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Conjoined twin girls are successfully separated in rare surgery

The two babies were born in October before being separated earlier this week in a Texas hospital.
/ Source: TODAY

Doctors at Cook Children’s Medical Center in Fort Worth, Texas, performed a successful surgery to separate conjoined twins on Jan. 23 in a procedure that took 11 hours and involved 25 medical professionals.

James Finley and Amanda Arciniega of Saginaw, Texas, are the parents of twin girls AmieLynn and JamieLynn, who were born last October, reports NBC Fort Worth affiliate KXAS.

In a segment that aired Jan. 26 on TODAY, the couple recalled the shock of finding out they were having conjoined twins, which happened during a 10-week ultrasound.

Separating AmieLynn and JamieLynn presented a challenge for doctors.
Separating AmieLynn and JamieLynn presented a challenge for doctors.Aggie Brooks / Courtesy Cook Children's Medical Center

“On the ride home, we were quiet, and it was kind of sad,” Arciniega recalled as she teared up.

Only about one in every 200,000 live births result in conjoined twins. AmieLynn and JamieLynn were joined from the lower part of the breastbone to the belly button and had the same liver, creating a challenge for doctors trying to separate them.

“There is no medical book you’re going to open and it says, ‘Step one: conjoined twins separation.’ That does not exist because of the rarity of this,” said Dr. Ben Gbulie, a plastic surgeon at Cook Children’s Hospital.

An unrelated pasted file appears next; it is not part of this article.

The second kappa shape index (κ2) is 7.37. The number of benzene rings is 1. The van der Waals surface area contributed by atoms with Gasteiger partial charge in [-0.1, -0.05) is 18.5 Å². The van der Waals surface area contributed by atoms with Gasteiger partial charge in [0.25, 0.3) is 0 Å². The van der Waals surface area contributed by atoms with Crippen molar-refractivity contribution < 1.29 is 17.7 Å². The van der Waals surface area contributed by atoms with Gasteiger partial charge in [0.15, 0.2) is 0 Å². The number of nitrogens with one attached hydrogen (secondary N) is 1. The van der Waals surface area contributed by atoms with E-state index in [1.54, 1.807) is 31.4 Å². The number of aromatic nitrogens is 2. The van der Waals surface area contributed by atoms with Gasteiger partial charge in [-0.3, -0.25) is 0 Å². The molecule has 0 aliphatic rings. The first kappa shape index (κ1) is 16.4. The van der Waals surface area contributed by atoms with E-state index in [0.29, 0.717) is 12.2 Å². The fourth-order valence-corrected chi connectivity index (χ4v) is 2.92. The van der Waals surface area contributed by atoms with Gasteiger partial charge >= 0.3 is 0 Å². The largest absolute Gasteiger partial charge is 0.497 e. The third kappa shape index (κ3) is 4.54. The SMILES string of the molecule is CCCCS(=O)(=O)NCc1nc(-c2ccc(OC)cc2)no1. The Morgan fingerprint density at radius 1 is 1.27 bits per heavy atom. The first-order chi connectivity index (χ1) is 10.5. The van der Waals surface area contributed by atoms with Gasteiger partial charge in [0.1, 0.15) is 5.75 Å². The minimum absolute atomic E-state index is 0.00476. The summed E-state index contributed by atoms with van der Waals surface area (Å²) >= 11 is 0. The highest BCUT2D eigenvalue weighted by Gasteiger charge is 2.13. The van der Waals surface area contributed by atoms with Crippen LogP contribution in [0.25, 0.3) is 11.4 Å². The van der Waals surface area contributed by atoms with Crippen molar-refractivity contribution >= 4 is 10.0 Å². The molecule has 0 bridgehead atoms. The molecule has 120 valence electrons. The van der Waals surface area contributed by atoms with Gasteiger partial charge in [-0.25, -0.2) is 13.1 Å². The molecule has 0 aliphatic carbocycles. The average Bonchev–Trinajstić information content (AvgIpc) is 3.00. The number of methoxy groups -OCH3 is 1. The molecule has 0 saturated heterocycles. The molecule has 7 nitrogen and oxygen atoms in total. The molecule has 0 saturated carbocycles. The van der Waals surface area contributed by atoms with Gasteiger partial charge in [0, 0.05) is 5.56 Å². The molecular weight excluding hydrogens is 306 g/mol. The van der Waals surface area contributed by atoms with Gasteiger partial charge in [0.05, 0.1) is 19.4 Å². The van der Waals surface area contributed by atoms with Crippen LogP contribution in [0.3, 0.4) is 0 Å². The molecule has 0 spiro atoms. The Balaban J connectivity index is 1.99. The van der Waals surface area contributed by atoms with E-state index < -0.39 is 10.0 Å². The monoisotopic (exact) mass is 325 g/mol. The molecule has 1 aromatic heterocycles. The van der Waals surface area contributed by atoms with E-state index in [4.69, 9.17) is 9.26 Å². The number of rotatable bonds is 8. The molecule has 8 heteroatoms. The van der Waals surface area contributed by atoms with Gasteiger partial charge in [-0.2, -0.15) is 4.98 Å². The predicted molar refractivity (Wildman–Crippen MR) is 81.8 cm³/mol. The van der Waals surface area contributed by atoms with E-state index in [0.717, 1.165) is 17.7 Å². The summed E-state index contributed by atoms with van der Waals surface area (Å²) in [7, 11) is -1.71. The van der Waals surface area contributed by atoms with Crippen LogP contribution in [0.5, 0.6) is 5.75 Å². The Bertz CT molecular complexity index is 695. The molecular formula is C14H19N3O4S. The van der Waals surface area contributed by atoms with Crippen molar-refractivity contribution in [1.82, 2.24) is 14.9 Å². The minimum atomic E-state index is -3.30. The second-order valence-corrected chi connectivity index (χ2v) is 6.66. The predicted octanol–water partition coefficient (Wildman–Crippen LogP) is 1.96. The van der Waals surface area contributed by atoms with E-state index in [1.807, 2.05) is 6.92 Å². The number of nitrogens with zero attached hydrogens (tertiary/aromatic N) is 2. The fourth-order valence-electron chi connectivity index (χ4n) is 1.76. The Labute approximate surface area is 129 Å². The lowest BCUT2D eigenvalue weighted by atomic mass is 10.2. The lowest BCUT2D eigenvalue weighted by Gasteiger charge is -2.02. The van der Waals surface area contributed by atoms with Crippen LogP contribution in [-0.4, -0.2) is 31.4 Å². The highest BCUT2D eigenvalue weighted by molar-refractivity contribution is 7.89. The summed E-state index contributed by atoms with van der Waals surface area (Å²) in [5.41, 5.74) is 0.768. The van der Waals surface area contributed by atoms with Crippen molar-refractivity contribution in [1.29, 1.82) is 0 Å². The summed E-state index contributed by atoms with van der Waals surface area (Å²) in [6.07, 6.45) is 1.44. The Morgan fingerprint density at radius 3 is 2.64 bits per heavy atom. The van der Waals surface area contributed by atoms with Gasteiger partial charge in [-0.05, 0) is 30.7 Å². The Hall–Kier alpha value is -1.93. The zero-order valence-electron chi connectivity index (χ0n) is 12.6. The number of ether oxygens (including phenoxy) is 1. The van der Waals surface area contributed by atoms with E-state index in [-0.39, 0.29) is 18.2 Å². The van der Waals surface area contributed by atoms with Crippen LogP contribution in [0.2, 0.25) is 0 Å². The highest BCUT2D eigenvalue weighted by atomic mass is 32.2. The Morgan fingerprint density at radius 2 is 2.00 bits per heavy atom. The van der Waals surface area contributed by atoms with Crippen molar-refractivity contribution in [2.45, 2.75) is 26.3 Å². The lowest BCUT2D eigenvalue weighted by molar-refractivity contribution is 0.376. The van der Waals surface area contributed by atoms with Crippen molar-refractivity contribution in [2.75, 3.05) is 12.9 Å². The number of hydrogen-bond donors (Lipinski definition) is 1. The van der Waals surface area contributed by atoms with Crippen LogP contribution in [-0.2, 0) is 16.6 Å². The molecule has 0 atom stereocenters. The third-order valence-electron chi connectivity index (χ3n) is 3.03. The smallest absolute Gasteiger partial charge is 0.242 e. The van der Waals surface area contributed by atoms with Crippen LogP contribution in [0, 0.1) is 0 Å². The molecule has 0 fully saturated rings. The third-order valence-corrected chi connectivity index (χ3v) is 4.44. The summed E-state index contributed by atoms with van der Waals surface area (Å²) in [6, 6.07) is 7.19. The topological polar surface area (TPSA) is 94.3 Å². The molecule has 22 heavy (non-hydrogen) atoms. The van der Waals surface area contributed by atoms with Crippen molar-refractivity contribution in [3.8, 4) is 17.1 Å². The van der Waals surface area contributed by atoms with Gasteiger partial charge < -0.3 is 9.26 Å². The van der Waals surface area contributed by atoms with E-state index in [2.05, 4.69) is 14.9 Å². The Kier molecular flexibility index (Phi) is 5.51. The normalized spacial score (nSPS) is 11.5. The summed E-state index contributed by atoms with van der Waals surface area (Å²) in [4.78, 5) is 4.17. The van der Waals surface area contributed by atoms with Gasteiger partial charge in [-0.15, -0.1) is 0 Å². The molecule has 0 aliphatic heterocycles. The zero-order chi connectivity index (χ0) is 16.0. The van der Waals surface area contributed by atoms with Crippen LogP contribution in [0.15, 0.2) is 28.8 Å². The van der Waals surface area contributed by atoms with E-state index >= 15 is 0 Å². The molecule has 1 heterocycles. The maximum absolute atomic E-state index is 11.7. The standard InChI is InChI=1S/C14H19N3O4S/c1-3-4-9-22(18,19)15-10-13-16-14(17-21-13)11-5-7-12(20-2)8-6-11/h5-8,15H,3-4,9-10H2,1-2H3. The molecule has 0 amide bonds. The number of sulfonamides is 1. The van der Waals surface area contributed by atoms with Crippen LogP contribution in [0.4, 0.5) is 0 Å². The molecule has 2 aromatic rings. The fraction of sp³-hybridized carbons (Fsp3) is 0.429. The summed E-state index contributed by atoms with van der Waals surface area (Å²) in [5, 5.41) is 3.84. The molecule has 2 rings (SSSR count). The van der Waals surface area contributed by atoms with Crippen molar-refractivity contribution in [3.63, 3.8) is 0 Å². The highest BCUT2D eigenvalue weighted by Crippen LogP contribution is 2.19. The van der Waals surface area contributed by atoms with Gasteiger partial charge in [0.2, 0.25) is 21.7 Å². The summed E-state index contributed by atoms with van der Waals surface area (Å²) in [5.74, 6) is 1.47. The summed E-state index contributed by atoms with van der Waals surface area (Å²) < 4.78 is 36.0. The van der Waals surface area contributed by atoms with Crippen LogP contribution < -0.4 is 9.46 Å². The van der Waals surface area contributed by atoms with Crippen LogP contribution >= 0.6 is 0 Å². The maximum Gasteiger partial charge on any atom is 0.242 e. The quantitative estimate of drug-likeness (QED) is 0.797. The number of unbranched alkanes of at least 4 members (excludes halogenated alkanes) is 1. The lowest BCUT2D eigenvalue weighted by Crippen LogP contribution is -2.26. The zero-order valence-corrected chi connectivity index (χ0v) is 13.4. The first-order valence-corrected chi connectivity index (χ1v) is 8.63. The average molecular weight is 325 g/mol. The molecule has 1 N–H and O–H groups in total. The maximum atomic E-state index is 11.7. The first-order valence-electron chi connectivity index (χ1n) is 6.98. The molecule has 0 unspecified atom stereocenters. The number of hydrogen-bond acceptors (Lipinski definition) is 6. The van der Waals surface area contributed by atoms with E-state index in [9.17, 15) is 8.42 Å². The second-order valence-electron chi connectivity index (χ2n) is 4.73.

Six surgeons were on the team of 25 medical professionals tasked with helping the girls. Dr. José Iglesias led the effort and said it showed just how much the human spirit and collaboration can accomplish.

Only one in roughly 200,000 live births results in conjoined twins.
Only one in roughly 200,000 live births results in conjoined twins.Courtesy Cook Children's Medical Center

“This is a testament to the human spirit to continue to research to be able to have the technology to do incredible and complex things,” he said.

As for the road ahead, Iglesias remains optimistic.

“I’m very hopeful that they’re going to have a good recovery and lead healthy lives in the future,” he told Cook Children’s Hospital. “They’re going to have a bit of a ramp up from the recovery, but I think they’re going to be able to get there eventually, and very close to normal if not completely normal.”